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About The Petroleum Centre daily record. (Petroleum Center, Pa.) 1868-1873
Petroleum Center, Pa. (1868-1873)
- The Petroleum Centre daily record. : (Petroleum Center, Pa.) 1868-1873
- Alternative Titles:
- Daily record
- Place of publication:
- Petroleum Center, Pa.
- Geographic coverage:
- Longwell & Plummer
- Dates of publication:
- -v. 9, no. 171 (Nov. 17, 1873).
- Began in May 1868.
- Daily (except Sun.)
- Petroleum Center (Pa.)--Newspapers.
- Venango County (Pa.)--Newspapers.
- "The first daily paper in Venango County."
- "The Petroleum Centre" appears in logo.
- Archived issues are available in digital format as part of the Library of Congress Chronicling America online collection.
- Description based on: Vol. 2, no. 36 (Jan. 2, 1869).
- Published every evening.
- sn 84026005
- Preceding Titles:
- Related Links:
- View complete holdings information
- First Issue Last Issue
The Petroleum Centre Daily Record
The world’s first commercially successful oil well struck black gold on August 27, 1859, in Titusville in Venango County. Within weeks, oil derricks and boom towns sprouted. Petroleum Centre, a company town of the Central Petroleum Company, was staked out in spring 1864 on Oil Creek between Titusville and Oil City. (Petroleum Centre is spelled as “Center” in some writings, obeying the 1891 edict of the United States Board on Geographical Names.)
Without government, public services, or law enforcement, “Vice in every form flourished and acts of violence were of frequent occurrence,” Herbert C. Bell wrote in his 1890 History of Venango County, Pennsylvania, Its Past and Present. He added that Petroleum Centre was not “without moral balance. When the objectionable elements went too far they were promptly attended to, by mob law.” Petroleum Centre supported a bank (the only brick building in town), three churches, an opera house, stores, many saloons and houses of ill repute, and one newspaper. William Howard Longwell started the Pithole Daily Record in September 1865 with partners Charles C. Wicker and Warren C. Plummer. Oil was found in January 1865 in what quickly became Pithole City. By September, the population was 15,000, plummeting by November when the wells failed.
Longwell moved his newspaper to Petroleum Centre in May 1868, renaming it the Petroleum Centre Daily Record, subtitled “continuation of the Pithole Daily Record,” with Plummer as editor. The four-page newspaper was published every evening except Sunday. Its contents reflected the town’s sole purpose of oil exploitation, focusing on business advertisements (boilers, engines, well tools), railroad schedules (oil was shipped mainly by rail), and petroleum market reports from Pittsburgh, Philadelphia, New York, London, Liverpool, and Antwerp. In October 1871, Longwell sold out to Wicker, who had accompanied the newspaper from Pithole City. Wicker promised readers that the paper would “be independent in all things and neutral in nothing – except petroleum which is king.” Wicker presided over the Record’s most exciting period: the episode that history books call “the Oil War of 1872.” The South (sometimes called Southern) Improvement Company (SIC) was formed in fall 1871 as an oil transportation monopoly benefiting the major eastern railroads and oil refiners controlled by John D. Rockefeller’s interests. The SIC’s plans were leaked, and by mid-February 1872 the Daily Record published enraged editorials about the “gigantic swindle” leading to mass meetings planning retaliation. In a meeting in late March between a local committee and railroad representatives, the latter backed down on the plan to raise railroad rates. The oil region had mobilized and triumphed.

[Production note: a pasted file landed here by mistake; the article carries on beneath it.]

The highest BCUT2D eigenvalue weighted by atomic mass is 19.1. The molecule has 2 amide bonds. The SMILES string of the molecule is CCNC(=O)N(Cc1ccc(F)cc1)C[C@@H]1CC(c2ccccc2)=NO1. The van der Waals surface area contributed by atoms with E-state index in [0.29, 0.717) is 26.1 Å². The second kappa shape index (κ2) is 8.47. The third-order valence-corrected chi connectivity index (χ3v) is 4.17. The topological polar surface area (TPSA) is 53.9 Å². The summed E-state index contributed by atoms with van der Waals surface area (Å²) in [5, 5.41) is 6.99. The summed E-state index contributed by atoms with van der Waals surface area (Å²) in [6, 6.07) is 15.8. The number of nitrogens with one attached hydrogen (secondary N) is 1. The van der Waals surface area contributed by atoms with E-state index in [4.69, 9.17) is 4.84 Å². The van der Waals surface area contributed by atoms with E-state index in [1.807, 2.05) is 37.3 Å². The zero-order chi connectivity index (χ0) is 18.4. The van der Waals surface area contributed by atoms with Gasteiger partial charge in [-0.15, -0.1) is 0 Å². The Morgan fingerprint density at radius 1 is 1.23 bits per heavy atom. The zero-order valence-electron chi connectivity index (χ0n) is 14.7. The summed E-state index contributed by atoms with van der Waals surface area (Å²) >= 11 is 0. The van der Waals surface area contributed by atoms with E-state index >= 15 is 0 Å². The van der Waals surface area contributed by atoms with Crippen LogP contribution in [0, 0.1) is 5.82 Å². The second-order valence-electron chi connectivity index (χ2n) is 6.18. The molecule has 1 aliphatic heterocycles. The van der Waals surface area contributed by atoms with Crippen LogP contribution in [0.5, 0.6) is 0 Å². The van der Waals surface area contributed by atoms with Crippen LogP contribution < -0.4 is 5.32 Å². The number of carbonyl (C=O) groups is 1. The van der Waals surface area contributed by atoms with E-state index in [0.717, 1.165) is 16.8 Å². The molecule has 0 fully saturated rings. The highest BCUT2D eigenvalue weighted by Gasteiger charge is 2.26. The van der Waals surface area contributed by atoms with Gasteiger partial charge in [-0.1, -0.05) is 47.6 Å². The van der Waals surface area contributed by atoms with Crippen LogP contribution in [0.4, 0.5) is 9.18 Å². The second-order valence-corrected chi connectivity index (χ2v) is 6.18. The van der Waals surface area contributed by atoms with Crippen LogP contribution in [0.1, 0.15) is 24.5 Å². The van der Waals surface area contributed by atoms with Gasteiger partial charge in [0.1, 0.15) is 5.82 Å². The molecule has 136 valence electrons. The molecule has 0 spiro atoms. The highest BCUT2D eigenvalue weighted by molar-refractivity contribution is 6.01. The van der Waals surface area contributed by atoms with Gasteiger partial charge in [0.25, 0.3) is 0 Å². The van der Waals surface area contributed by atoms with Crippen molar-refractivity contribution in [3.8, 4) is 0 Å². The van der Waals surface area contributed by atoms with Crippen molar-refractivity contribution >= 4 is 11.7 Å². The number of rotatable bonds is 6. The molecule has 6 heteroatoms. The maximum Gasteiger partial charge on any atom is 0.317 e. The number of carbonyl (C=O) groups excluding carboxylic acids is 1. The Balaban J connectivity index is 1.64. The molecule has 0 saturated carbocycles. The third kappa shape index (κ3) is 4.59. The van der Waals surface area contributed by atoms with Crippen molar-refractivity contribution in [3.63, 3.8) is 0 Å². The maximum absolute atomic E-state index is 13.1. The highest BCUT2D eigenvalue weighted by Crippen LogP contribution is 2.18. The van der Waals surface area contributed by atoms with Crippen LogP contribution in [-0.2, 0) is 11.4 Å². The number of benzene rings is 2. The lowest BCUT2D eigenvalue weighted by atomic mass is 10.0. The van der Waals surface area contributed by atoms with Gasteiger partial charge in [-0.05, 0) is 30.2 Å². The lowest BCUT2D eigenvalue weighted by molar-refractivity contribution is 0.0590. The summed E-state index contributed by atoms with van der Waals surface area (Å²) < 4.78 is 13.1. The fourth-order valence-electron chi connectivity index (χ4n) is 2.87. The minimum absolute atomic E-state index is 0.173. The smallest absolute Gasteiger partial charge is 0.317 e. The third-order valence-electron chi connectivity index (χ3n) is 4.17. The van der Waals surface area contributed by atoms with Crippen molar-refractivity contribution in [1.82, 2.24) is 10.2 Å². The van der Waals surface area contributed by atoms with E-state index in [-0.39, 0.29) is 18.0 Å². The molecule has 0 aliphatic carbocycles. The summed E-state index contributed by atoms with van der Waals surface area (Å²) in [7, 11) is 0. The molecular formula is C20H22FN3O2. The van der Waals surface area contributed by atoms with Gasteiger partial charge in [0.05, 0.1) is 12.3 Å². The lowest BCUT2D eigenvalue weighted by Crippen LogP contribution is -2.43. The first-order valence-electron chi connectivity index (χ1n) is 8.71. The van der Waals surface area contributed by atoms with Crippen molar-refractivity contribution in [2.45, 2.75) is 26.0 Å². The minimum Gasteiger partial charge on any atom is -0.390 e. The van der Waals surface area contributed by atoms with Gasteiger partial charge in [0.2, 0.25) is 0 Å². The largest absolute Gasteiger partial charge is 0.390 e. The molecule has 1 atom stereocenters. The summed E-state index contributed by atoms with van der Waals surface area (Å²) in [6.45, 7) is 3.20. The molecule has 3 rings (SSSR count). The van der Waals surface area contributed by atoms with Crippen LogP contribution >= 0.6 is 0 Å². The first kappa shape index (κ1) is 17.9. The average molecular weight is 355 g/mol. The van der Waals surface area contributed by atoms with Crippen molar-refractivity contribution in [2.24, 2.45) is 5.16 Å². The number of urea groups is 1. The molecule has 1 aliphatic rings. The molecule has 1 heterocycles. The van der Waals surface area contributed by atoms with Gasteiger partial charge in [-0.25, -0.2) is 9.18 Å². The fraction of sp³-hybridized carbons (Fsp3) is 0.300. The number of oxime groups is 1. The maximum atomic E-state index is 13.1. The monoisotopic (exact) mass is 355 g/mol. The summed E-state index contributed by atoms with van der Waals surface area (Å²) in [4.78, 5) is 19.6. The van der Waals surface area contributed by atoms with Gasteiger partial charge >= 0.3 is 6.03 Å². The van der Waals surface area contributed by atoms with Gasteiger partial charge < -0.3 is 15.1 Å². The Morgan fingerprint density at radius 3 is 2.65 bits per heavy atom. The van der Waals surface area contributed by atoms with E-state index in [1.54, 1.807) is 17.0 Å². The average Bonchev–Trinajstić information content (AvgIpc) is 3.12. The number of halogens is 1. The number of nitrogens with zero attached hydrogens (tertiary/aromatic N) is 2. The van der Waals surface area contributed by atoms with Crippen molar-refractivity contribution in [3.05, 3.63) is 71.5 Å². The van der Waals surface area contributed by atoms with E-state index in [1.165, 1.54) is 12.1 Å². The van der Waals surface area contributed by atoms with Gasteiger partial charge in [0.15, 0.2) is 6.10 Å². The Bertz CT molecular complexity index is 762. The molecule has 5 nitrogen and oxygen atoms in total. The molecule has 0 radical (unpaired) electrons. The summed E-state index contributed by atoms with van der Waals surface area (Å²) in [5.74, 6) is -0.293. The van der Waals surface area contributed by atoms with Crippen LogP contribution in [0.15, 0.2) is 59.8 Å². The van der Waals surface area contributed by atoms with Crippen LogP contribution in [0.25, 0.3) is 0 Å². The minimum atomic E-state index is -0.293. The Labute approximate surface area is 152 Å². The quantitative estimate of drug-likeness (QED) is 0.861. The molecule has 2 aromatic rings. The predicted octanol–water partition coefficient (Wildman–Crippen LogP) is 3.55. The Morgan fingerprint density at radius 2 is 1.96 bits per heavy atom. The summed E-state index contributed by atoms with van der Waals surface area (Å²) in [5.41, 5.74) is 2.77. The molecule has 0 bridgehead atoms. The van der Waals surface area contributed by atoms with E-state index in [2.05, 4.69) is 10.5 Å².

Wicker’s editorial on November 12, 1873, titled “Hard Times,” noted that oil was selling for a dollar a barrel, and “The sooner the bottom is reached the better.” The bottom for the Daily Record was reached on November 17. Announcing the newspaper’s end, Wicker cited the “low and ruinous price of oil, and the moving of a large percentage of the population of this place.”
The site of Petroleum Centre, again grass and forest, is now part of the Oil Creek State Park.
Provided by: Penn State University Libraries; University Park, PA